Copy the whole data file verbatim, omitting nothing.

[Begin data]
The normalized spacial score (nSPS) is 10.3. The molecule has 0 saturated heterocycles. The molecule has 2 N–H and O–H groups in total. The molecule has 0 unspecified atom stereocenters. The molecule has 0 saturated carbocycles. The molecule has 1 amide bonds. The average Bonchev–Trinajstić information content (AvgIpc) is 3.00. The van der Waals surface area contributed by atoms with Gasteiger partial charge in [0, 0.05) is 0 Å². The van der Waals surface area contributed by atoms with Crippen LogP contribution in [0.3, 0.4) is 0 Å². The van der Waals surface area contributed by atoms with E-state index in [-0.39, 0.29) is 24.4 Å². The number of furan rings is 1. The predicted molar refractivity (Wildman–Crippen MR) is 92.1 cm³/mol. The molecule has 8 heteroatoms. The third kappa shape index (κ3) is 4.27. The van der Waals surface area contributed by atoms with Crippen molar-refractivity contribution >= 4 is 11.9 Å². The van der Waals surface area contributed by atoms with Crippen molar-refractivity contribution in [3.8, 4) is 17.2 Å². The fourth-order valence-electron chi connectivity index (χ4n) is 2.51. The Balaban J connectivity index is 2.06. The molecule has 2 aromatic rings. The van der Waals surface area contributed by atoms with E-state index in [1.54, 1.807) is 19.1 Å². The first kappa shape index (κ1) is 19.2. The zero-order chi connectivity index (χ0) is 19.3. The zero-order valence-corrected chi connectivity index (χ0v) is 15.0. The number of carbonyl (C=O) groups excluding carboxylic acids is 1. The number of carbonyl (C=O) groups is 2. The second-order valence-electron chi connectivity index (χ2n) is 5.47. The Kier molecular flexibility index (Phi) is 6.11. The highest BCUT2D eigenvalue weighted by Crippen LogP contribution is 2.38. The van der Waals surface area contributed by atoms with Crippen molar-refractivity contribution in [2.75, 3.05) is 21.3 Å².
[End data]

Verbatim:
The normalized spacial score (nSPS) is 10.3. The molecule has 0 saturated heterocycles. The molecule has 2 N–H and O–H groups in total. The molecule has 0 unspecified atom stereocenters. The molecule has 0 saturated carbocycles. The molecule has 1 amide bonds. The average Bonchev–Trinajstić information content (AvgIpc) is 3.00. The van der Waals surface area contributed by atoms with Gasteiger partial charge in [0, 0.05) is 0 Å². The van der Waals surface area contributed by atoms with Crippen LogP contribution in [0.3, 0.4) is 0 Å². The van der Waals surface area contributed by atoms with E-state index in [-0.39, 0.29) is 24.4 Å². The number of furan rings is 1. The predicted molar refractivity (Wildman–Crippen MR) is 92.1 cm³/mol. The molecule has 8 heteroatoms. The third kappa shape index (κ3) is 4.27. The van der Waals surface area contributed by atoms with Crippen molar-refractivity contribution >= 4 is 11.9 Å². The van der Waals surface area contributed by atoms with Crippen molar-refractivity contribution in [3.8, 4) is 17.2 Å². The fourth-order valence-electron chi connectivity index (χ4n) is 2.51. The Balaban J connectivity index is 2.06. The molecule has 2 aromatic rings. The van der Waals surface area contributed by atoms with E-state index in [1.54, 1.807) is 19.1 Å². The first kappa shape index (κ1) is 19.2. The zero-order chi connectivity index (χ0) is 19.3. The zero-order valence-corrected chi connectivity index (χ0v) is 15.0. The number of carbonyl (C=O) groups excluding carboxylic acids is 1. The number of carbonyl (C=O) groups is 2. The second-order valence-electron chi connectivity index (χ2n) is 5.47. The Kier molecular flexibility index (Phi) is 6.11. The highest BCUT2D eigenvalue weighted by Crippen LogP contribution is 2.38. The van der Waals surface area contributed by atoms with Crippen molar-refractivity contribution in [2.75, 3.05) is 21.3 Å².